Best Trout Fishing Rivers in WNC

By Paul Kisielewski

Fly fishing anglers have a knack for leaving their worries at the door after they pull up their waders and strap on their boots. It’s the type of sport that allows you to spend time in nature, and focus on only one thing and that is casting to rising trout. There is an extensive list of rivers out west that provide phenomenal fishing, but not every angler has the capability to leave for a week at a time. So, that’s why we made a skinny list that provides anglers with a cheat sheet to fish around Western North Carolina. Whether traveling from Atlanta, Charleston, Kentucky, or Virginia, Western North Carolina can provide anglers with the best fishing in the Southeast!

Take a look at these outstanding places to fish and how you should approach them, next time you plan a trip out to Asheville, NC!

5 Best Rivers to Fish in Western North Carolina

Upper French Broad: The East Fork has technical fishing and easy access, combined. With relatively easy wading, just a drop down the bank from the pull off, and you’re in the river. In this river, you will find small pools combined with long stretches of bank-tight ditches. Come prepared with a 4wt-5wt for shooting long casts to catch rainbow, brown and brook trout on a dry fly. Many of the regular hatches, common to Western North Carolina, can be found here. Dry flies are primarily the fly of choice due to the shallow, clear water stream. Sight fishing is very popular in the East Fork and is one of the best ways to catch trout. Cast dries early in the morning, matching a hatch, or late in the evening to get a chance at catching a big brown or brook trout.

Davidson River: The Davidson River is known for its small midges and bushy terrestrial bites. Located miles away from Brevard and a short drive through Pisgah National Forest. The Davidson River has many easy pull offs and can be fished with a 5wt. The lower section of the Davidson is heavily stocked with brown trout, brook trout and rainbow trout. Above the fish hatchery, anglers can find wild trout with only a short drive up the same road. The highly oxygenated river holds plenty of trout for a day trip or a week-long getaway. Float small midges in deep pools to get a chance to hook a large brown trout, fly fishing with a 5-6wt!

North Toe Spruce Pine: The North Toe River in Spruce Pine, NC offers anglers easy accessibility and plenty of trout. Right near downtown Spruce Pine, prime trout fishing can be found. The river offers anglers with fantastic dry dropper fishing and midge fishing. Be sure to use proper equipment, such as a 5-6wt rod with 3-5x tippet – big brown trout can be found lurking around. To avoid fishing pressure, and to capitalize on a dry fly bite, head to the river right before sunrise or right at dusk. Big browns and rainbow trout will come out to feed on mayflies in the summer.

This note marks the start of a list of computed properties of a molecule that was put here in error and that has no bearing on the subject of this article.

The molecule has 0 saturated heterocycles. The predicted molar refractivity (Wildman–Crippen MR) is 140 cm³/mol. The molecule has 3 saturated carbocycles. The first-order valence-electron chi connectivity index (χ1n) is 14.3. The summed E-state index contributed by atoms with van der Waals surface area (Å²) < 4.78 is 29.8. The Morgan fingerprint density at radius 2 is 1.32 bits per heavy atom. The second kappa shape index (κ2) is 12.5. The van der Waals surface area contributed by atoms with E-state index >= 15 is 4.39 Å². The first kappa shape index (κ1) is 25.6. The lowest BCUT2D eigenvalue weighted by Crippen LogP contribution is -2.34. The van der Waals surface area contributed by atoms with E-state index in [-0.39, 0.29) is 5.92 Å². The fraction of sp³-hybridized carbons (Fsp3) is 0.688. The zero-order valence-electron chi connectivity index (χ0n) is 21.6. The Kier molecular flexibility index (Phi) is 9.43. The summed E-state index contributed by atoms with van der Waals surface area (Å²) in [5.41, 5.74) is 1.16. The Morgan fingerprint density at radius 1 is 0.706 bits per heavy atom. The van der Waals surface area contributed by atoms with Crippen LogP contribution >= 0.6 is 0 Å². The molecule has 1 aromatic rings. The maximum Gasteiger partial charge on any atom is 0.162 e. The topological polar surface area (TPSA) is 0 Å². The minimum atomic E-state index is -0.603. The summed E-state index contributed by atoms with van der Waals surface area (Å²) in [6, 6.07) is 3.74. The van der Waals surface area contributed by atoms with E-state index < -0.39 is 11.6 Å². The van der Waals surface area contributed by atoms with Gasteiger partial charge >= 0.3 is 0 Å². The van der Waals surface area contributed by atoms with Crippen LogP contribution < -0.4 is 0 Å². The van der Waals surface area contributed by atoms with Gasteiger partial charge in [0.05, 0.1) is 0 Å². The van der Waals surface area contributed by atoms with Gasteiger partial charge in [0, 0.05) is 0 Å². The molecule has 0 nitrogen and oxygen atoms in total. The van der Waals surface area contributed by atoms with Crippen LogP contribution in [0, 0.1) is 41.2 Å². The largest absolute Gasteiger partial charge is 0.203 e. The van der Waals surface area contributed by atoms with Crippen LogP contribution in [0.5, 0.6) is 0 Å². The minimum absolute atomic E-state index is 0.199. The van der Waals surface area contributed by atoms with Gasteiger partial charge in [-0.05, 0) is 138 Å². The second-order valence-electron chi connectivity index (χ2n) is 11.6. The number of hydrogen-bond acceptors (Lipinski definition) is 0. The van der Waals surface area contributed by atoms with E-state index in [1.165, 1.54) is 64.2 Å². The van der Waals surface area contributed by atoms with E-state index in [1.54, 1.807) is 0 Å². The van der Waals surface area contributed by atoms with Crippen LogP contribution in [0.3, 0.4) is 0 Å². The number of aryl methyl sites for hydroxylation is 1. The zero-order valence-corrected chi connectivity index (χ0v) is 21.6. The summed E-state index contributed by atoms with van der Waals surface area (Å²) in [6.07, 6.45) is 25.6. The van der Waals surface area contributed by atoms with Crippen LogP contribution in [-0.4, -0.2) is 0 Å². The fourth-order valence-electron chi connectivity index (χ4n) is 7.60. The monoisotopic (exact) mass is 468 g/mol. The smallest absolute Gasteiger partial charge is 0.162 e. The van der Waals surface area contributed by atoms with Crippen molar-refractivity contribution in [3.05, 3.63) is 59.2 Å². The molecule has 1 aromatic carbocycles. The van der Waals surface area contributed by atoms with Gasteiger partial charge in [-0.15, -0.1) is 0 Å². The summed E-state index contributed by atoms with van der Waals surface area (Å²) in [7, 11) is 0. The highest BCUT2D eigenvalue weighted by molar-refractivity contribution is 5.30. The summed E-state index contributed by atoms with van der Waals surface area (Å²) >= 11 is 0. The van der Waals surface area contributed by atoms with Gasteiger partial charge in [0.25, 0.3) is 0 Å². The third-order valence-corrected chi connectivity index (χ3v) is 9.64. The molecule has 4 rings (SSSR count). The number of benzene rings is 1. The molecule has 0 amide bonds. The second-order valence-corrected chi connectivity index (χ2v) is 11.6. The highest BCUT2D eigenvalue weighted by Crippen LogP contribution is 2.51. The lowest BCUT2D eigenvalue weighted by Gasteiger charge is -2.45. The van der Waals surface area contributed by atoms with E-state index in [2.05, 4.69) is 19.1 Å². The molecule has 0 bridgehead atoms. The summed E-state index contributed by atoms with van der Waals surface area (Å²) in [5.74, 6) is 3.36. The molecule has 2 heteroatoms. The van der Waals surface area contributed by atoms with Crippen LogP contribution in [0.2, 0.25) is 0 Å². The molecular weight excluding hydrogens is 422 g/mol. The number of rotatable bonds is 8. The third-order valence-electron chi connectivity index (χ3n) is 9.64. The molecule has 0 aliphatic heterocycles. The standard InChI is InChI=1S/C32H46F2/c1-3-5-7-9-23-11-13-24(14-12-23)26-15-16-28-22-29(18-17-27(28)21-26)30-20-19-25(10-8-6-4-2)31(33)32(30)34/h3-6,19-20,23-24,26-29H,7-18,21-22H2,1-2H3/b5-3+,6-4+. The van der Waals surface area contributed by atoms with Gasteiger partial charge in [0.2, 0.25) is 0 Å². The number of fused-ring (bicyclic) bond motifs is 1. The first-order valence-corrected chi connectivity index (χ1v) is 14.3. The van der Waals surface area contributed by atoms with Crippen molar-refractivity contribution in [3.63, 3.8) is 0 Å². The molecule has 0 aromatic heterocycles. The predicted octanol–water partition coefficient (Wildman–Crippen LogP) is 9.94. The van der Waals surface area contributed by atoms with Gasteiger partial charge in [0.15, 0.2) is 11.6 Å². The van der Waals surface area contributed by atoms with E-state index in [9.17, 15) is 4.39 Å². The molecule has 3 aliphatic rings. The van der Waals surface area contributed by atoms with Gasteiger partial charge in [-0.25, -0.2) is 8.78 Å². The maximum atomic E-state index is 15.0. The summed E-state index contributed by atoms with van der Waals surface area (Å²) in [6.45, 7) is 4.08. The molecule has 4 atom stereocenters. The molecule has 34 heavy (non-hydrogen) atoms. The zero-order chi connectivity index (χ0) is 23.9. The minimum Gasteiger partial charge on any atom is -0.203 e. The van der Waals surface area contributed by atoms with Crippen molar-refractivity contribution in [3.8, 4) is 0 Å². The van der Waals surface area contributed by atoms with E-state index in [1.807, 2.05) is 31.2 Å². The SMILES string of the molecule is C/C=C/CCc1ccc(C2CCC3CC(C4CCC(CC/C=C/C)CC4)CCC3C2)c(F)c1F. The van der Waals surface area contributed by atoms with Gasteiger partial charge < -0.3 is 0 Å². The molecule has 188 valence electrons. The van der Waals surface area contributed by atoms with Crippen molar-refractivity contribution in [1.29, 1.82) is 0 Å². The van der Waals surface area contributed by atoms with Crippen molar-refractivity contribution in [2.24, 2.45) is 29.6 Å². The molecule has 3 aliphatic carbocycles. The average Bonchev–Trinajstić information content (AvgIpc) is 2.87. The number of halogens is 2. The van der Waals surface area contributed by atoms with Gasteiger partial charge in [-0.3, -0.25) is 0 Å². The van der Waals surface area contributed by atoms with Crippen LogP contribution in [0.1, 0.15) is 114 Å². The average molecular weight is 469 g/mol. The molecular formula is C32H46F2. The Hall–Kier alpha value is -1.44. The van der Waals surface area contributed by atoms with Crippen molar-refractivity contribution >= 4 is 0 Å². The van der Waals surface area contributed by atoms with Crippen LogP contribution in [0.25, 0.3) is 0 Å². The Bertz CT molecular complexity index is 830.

North Mills River: The North Mills River has an opportunity for anglers of all skill levels. The delayed harvest fishery runs from the Township of Mills River to Brevard. With plenty of river to fish, anglers can seclude themselves to avoid knocking elbows. The North Mills provides anglers with wild trout fishing in Pisgah National Forest and delayed harvest sections near the campground. The river is technical and it can be challenging not to spook fish. Recommended leader lengths are from 7-9ft, paired with a 4-5wt rod and reel. Cast dry flies for explosives strikes. Follow the gravel road through Pisgah to search for wild trout. The road winds for miles, but the river will soon make another appearance. Throw size #16-20 dries and small midges for high-sticking pockets.

Wilson’s Creek (Catawba/Linville): The famous Wilson’s Creek, known for it’s large rainbow trout and big wild trout, is a fishing destination that cannot be missed. With beautiful scenery, fishy waters, and plenty of trout to be caught, Wilson’s Creek is a peaceful place to spend a day or a weekend away. Fish the lower section near Catawba for large specimens of rainbow and brown trout or travel the gravel road up river to search for wild brook trout. Fishing Wilson’s Creek you will find deep pools with long runs. To get to the deeper water, fish a dry dropper combination with a long 9-12ft. leader. Strike indicators are helpful in strong current pools. Deep pockets can be fished with big terrestrials as well. Trout will rise all day in the fall and more commonly at dusk in the summer months.

Paul Kisielewski is a seasoned guide in Asheville, NC and owns Southern Appalachian Anglers – Asheville Fly Fishing Guide Service. He is local to the area and grew up chasing wild trout around WNC. For reservations call (828) 691-1506 or visit southernappalachiananglers.com to reserve a fly fishing destination.

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